WILDWOOD CREST – Beach boxes aren’t only helping the families who rent them, wanting to stash their belongings overnight in a secure place on the beach.
They are also helping inmates in New Jersey’s state prison system, who acquire employable skills, staying busy building the boxes while incarcerated.
The boxes, in Wildwood and Wildwood Crest, are manufactured by DEPTCOR, a self-funded program where state prisoners produce products, ranging from furniture to apparel to baked goods.
Municipalities and other eligible buyers can browse a catalog, or approach DEPTCOR with a custom project, and get a proposal, as was done with the beach boxes.
“From Bergen County to Cape May County and everything in between, DEPTCOR is available for any state or local public government agency to utilize, including municipalities, counties, school boards, commissions, and authorities,” wrote Liz Velez, communications director, New Jersey Department of Corrections (NJDOC), in an email to the Herald.
Inmates are manufacturing 46 beach boxes for use in Wildwood Crest this summer.
“The beach box program is instructional and includes participation from about 20 inmates nearing release. A large volume beach box order can take up to 60-90 days to complete. Each beach box takes approximately two weeks to produce, with production efficiency increasing as experience is gained,” Velez stated.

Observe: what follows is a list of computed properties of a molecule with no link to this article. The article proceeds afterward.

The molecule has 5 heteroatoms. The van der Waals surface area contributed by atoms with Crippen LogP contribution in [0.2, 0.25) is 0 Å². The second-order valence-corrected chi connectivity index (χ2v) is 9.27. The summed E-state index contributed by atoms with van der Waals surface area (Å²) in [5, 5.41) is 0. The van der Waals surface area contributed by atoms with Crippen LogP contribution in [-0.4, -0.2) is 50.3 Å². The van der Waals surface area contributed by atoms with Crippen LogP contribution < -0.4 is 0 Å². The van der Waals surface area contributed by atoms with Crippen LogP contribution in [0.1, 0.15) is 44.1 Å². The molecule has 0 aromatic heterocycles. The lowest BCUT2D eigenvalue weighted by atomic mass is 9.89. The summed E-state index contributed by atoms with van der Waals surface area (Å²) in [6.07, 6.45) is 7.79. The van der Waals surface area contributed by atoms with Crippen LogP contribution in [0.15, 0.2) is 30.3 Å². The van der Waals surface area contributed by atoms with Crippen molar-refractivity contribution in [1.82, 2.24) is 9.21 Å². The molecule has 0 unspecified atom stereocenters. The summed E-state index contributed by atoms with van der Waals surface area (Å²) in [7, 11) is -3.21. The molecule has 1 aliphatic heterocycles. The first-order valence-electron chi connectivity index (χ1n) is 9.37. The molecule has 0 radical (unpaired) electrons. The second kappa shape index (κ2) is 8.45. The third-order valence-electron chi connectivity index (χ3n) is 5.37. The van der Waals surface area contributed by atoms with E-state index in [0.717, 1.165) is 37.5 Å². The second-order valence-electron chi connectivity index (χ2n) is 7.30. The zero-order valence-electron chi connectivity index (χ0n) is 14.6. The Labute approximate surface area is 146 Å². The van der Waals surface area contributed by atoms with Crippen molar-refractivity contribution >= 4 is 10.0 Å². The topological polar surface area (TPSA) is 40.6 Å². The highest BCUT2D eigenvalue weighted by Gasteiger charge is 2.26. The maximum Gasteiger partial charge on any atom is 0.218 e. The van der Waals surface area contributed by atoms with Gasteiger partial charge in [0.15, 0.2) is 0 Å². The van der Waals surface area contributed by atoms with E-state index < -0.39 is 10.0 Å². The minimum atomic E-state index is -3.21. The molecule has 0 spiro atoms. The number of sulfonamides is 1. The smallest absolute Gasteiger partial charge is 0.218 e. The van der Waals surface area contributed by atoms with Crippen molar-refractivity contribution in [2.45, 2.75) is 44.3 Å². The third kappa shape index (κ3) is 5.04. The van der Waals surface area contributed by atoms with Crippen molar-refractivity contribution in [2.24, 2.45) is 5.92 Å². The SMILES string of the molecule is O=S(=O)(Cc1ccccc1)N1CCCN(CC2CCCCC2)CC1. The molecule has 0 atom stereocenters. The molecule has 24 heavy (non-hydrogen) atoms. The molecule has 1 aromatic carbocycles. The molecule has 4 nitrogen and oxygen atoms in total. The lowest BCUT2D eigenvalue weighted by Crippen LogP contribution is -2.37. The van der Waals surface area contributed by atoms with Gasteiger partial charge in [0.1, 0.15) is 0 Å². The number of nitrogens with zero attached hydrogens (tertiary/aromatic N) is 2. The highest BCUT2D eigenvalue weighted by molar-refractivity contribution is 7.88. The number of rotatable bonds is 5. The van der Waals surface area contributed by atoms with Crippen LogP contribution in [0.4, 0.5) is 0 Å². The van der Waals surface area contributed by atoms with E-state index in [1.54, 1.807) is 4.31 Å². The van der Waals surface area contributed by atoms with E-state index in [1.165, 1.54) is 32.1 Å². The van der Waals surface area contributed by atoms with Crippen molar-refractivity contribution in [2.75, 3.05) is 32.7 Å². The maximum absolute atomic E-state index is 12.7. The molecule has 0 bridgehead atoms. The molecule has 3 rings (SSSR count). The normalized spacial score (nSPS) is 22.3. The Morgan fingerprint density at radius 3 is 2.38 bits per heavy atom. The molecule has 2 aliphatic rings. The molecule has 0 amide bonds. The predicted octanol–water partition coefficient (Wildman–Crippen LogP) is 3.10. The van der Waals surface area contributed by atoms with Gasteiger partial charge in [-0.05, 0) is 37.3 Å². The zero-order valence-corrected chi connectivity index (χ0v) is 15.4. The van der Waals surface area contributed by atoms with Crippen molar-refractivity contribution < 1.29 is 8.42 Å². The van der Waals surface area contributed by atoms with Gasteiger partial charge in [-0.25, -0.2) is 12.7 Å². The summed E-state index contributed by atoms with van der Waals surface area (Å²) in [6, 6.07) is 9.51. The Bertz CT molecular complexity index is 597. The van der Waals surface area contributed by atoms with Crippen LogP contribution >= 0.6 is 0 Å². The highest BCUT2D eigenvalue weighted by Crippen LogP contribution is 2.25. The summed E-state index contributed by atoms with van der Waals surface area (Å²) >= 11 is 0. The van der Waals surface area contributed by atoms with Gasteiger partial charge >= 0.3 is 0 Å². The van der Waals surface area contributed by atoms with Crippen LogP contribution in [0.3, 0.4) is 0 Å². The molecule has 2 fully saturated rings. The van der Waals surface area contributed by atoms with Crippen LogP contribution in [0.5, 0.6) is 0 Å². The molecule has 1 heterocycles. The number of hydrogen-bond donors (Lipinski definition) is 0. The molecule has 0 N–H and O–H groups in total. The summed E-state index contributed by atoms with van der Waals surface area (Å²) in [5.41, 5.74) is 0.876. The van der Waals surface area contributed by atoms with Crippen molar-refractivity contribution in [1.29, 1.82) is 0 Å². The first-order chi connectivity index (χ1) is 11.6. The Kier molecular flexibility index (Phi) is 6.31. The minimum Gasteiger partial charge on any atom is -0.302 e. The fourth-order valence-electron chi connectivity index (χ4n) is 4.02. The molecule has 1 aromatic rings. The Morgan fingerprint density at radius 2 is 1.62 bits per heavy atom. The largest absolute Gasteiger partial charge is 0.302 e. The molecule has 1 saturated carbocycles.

“You’re putting into something, and you’re saving the taxpayers money. It’s an ongoing investment. That’s what I like about it the most. You’re investing in the future of these people who need to learn skills and get viable jobs,” said Wildwood Crest Business Administrator Constance Mahon, pointing out that that the products are not only priced competitively, but the revenue generated helps subsidize the cost of incarcerating prisoners.
Mahon suggested the program and received the support of Borough Commission.
“You get that at a reasonable price, if not a better price than if you were to go out and get a private company to do this,” Mayor Don Cabrera said.
Eligible inmates can receive time off their sentences for achievements in education and workforce training, according to Velez. The voluntary program keeps them active on the inside and gives them a better chance when they get to the outside.
“It could take something as simple as this to find your mission in life. To say, ‘Hey, this is something I enjoy doing,’” said Cabrera. “There’s plenty of people looking for people with skills. I think if there’s something that’s a dying breed in our country now is people who work with their hands. I’m all for it. I think we need people to continue to work with their hands.”
Velez said the program has a high retention rate, speaking to its success. Cabrera and Mahon praised the quality of the products coming out of the program.
“They educate, they train, and they provide marketable skills. You really can’t ask for more,” said Mahon.
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